amongst books

amongst books

Sunday, July 18, 2021

Sunday Thots

Sunday Thots

Sunday, July 18, 2021

It’s quiet this morning. Charles and I are doing three loads of linens (towels and sheets). Sunday is our laundry day. We go early to the 24-hour laundry room in our building. I have a daydream about finding a dead baby in the dryer. I tell Charles. I’m always thinking things like this. I wouldn’t want to be a horror writer. Then I’d have to pursue the thoughts. I just ask Charles if we would call 911. He says we would.

 

We play elevator bingo. There are three elevators. Getting them in order is a trifecta, either ascending or descending. We’ve had those. Usually in the early mornings, one elevator doesn’t come at all, possibly still sleeping.

 

This morning as we locked our apartment door, we heard the sound of the elevator ding as it arrived. We couldn’t see whether anyone was waiting from our vantage point. The doors opened, there was light. I told Charles as we rode down on elevator 3 that ghosts ride the elevators at night because they get tired of taking the stairs.

 

Our apartment is at the end of the hall beside stairwell B. I like being close to an easy exit in case of trouble. I’ve always needed a quick getaway solution. I tell Charles that if we need to, we can pack our bags and go. Our last month’s rent is paid. Don’t collect too much stuff. Make it possible to leave at any point. That’s how I’ve always lived. I still remember packing my little suitcase when my family lived in a brick house in Wilfrid, Ontario. I hid with favourite little cars and my Raggedy Ann doll in the case. In front of the wrought iron and stone fence beside the tiger lilies.

 

Last week I spent a lot of time on Snapchat, showing my naked body to men. I love doing this. I’ve been thinking about meeting a few of the men I’ve been talking to, some since pre-pandemic times. I’m fully vaccinated, and I wouldn’t meet anyone who wasn’t.

 

I’m one of those folk who has managed to get a lot of writing and editing accomplished during the pandemic. I’m not bragging about it. The work has been a much-needed escape from anxiety and worry. And I have spent a lot of time in bed asleep or reading or wanking too.

 

I don’t think I’m ready to meet anyone for sex at this point. I thought I was, but I’m still nervous about any kind of activity that involves being around others. Since March 11, 2020, I have spent in person time only with Charles. I want to start slowly with friends in cafes and restaurants.

 

I’d also like to be more mindful of my time. I want to write, I want to work on the various projects that excite me, including all the stuff I do for AngelHousePress and Bywords.ca.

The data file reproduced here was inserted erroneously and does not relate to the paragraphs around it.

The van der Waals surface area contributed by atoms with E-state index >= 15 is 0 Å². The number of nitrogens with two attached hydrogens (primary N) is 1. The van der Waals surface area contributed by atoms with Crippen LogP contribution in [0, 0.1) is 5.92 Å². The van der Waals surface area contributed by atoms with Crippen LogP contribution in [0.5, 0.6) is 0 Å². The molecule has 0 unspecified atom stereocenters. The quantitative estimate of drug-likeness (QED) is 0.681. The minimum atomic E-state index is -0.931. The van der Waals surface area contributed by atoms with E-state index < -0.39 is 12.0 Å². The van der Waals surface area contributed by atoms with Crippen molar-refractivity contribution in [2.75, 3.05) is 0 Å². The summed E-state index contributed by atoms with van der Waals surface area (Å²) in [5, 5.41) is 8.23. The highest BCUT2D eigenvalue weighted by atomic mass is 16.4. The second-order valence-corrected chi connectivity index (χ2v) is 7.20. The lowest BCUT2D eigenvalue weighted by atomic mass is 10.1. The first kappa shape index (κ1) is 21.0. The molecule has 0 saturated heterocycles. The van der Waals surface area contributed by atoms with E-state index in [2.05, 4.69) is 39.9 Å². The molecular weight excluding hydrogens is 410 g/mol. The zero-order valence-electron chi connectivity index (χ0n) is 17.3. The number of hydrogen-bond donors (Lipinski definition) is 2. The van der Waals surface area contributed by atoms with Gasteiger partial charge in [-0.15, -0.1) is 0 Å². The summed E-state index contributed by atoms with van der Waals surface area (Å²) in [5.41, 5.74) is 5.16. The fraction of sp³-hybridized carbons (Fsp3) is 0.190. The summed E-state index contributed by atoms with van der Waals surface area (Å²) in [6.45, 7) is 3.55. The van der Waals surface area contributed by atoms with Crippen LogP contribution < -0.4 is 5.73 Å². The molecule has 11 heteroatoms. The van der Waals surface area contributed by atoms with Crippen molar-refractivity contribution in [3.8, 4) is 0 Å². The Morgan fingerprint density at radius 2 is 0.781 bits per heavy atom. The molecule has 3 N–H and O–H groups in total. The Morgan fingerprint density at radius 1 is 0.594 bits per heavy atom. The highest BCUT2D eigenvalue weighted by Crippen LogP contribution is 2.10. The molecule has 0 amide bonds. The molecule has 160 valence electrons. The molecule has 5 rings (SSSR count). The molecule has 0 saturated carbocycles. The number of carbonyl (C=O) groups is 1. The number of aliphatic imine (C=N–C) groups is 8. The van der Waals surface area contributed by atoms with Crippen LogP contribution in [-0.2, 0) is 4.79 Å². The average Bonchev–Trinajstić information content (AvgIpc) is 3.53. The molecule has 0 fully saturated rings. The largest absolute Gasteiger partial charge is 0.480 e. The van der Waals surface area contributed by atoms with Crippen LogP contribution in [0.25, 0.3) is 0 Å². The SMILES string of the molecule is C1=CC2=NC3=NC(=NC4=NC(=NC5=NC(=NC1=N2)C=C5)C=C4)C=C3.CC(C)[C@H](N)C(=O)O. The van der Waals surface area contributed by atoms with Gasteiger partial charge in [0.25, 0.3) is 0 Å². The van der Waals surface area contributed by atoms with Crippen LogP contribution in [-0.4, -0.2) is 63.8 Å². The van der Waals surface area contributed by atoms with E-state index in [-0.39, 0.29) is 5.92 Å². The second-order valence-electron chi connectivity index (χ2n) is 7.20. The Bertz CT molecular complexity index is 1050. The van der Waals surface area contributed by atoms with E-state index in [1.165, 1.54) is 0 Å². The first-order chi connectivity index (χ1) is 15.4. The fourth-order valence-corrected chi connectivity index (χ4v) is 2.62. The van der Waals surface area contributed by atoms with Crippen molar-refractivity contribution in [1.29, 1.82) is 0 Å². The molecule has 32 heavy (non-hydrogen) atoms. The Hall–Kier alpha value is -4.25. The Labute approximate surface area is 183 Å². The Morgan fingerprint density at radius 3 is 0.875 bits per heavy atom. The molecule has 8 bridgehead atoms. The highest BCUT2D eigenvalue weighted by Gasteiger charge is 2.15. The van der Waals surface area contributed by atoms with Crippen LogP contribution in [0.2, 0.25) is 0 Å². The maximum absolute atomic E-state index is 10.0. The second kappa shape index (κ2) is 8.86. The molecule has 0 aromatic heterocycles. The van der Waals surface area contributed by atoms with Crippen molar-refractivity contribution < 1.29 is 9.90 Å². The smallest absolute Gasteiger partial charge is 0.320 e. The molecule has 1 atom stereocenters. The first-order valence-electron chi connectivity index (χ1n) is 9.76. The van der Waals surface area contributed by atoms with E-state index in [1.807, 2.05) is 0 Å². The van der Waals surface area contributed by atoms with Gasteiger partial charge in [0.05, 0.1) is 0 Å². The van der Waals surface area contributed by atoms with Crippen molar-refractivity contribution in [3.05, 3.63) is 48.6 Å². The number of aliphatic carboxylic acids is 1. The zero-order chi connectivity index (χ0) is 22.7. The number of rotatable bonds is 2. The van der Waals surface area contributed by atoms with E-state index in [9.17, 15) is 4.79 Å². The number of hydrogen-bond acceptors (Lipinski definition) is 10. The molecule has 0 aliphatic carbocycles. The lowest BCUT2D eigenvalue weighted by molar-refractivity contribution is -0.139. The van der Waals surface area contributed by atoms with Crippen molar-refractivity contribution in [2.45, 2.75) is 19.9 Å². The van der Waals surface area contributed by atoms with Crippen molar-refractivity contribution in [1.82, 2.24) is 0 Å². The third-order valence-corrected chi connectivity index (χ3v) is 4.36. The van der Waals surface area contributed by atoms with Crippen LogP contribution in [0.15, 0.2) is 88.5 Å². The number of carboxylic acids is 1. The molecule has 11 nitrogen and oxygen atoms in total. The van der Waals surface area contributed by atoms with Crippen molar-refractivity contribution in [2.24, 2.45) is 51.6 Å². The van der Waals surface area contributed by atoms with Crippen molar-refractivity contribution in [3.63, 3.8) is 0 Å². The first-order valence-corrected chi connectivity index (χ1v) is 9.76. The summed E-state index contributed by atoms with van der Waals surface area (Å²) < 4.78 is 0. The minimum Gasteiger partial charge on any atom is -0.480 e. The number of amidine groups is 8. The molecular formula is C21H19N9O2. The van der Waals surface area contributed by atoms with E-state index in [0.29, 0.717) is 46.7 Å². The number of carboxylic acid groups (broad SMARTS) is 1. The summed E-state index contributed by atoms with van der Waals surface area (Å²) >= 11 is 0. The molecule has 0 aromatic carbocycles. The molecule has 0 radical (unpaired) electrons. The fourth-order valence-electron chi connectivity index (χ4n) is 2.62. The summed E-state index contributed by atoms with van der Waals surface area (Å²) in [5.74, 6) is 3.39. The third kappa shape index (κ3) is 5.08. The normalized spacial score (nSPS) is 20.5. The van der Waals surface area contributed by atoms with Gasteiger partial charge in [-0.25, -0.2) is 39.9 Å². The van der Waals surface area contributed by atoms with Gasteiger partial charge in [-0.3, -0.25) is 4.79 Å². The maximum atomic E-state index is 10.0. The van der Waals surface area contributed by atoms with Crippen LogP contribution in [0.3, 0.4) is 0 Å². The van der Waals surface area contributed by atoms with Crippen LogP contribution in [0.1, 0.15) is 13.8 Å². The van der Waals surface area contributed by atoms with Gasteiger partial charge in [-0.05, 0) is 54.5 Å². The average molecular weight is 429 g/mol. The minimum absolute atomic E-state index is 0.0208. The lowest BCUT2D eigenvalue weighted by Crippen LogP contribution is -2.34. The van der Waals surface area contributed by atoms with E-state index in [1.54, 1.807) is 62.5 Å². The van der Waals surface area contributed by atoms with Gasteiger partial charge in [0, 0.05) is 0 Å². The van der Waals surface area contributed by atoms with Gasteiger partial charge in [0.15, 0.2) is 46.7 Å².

I get angry when people act as if the pandemic is over. It isn’t over. I don’t know if it will ever end as long as there are so many people in the world who remain unvaccinated, whether because the West continues to hoard vaccines or because of the anti-vax propaganda of ultra-right extremists. Mutations are developing. Variants might outpower the vaccines we’ve taken. California has started to mask up again after enthusiastically opening. The UK is seeing resurgence of the virus after reopening, thanks to the Delta variant. Countries like India and Venezuela, which have a low vaccination rate are doing badly with many deaths and increased hospitalization. It’s not over. Nowhere near.

 

This is a troubling time. We are witnessing the disastrous effects of climate change. Canadians can no longer ignore the genocide of Indigenous peoples. We Canadians are so nice. What that means is that we ignore what doesn’t seem nice. We don’t like conflict and confrontation. We pay lip service to real trauma. We believe the lies we’ve been told by governments and religiouns about the history of the land that our ancestors stole and the Indigenous populations they wiped out or abused in the name of Canada. We act smug when we talk about racism in the USA. As if we aren’t racists here.

 

Soon it will be time to pick up the towels and sheets and pillowcases from the dryers. We’ve had four elevator rides this morning: down on 3, up on 3, down on 3, up on 1. We have another two chances at bingo. If we get 2 down and 3 up, we’ll have an ascending trifecta. If we get another 3 or 1, we have a scratch game, but if we get 2 we’ll have an assorted trifecta. We don’t really have a name for that one. The game is a mix of bingo and poker maybe.

 

On CBC Radio’s Ontario Today show last Friday, the topic was falling. Omar Dabaghi-Pacheco, the acting host, spoke to former Olympian Perdita Felicien, a world-champion hurdler about her fall during the 2004 Olympics. One of the callers was a woman whose husband had died when she was 84. Shortly after he died, her leg had to be amputated. Several years later she talks about her life. How she just kept going. The Olympian talked about having fire in order to keep going, but the woman caller’s story resonated more with me. It isn’t about fire for me, it’s about just keeping going. That’s how I cope.

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